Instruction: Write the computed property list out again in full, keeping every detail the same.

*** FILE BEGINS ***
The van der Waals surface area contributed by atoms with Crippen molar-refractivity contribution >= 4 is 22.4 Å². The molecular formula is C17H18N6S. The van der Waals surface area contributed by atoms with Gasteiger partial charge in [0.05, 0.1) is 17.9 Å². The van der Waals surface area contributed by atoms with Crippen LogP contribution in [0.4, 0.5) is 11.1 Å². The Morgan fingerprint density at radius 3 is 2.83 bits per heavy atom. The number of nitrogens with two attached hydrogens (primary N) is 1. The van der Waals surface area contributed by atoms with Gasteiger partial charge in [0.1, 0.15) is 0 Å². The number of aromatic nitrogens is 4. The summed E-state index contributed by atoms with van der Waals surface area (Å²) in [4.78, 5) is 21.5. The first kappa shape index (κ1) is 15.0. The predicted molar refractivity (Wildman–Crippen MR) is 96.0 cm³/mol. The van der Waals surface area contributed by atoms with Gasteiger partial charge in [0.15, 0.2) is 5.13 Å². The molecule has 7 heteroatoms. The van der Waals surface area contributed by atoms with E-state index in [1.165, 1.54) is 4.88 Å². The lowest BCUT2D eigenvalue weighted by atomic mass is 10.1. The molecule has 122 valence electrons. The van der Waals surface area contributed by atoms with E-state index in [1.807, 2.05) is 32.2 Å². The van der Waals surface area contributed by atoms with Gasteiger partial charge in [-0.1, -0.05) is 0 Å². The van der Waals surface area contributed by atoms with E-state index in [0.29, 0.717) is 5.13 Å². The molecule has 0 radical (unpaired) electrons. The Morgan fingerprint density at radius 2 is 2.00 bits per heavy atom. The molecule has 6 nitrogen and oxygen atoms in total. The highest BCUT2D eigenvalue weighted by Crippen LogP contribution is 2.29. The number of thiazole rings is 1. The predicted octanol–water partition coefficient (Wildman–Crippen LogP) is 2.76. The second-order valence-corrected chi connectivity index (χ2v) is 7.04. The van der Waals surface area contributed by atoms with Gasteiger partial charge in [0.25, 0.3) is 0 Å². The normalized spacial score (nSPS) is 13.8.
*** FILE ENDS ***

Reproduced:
The van der Waals surface area contributed by atoms with Crippen molar-refractivity contribution >= 4 is 22.4 Å². The molecular formula is C17H18N6S. The van der Waals surface area contributed by atoms with Gasteiger partial charge in [0.05, 0.1) is 17.9 Å². The van der Waals surface area contributed by atoms with Crippen LogP contribution in [0.4, 0.5) is 11.1 Å². The Morgan fingerprint density at radius 3 is 2.83 bits per heavy atom. The number of nitrogens with two attached hydrogens (primary N) is 1. The van der Waals surface area contributed by atoms with Gasteiger partial charge in [0.1, 0.15) is 0 Å². The number of aromatic nitrogens is 4. The summed E-state index contributed by atoms with van der Waals surface area (Å²) in [4.78, 5) is 21.5. The first kappa shape index (κ1) is 15.0. The predicted molar refractivity (Wildman–Crippen MR) is 96.0 cm³/mol. The van der Waals surface area contributed by atoms with Gasteiger partial charge in [0.15, 0.2) is 5.13 Å². The molecule has 7 heteroatoms. The van der Waals surface area contributed by atoms with E-state index in [1.165, 1.54) is 4.88 Å². The lowest BCUT2D eigenvalue weighted by atomic mass is 10.1. The molecule has 122 valence electrons. The van der Waals surface area contributed by atoms with E-state index in [1.807, 2.05) is 32.2 Å². The van der Waals surface area contributed by atoms with Gasteiger partial charge in [-0.1, -0.05) is 0 Å². The van der Waals surface area contributed by atoms with E-state index in [0.29, 0.717) is 5.13 Å². The molecule has 0 radical (unpaired) electrons. The Morgan fingerprint density at radius 2 is 2.00 bits per heavy atom. The molecule has 6 nitrogen and oxygen atoms in total. The highest BCUT2D eigenvalue weighted by Crippen LogP contribution is 2.29. The number of thiazole rings is 1. The predicted octanol–water partition coefficient (Wildman–Crippen LogP) is 2.76. The second-order valence-corrected chi connectivity index (χ2v) is 7.04. The van der Waals surface area contributed by atoms with Gasteiger partial charge in [0.25, 0.3) is 0 Å². The normalized spacial score (nSPS) is 13.8.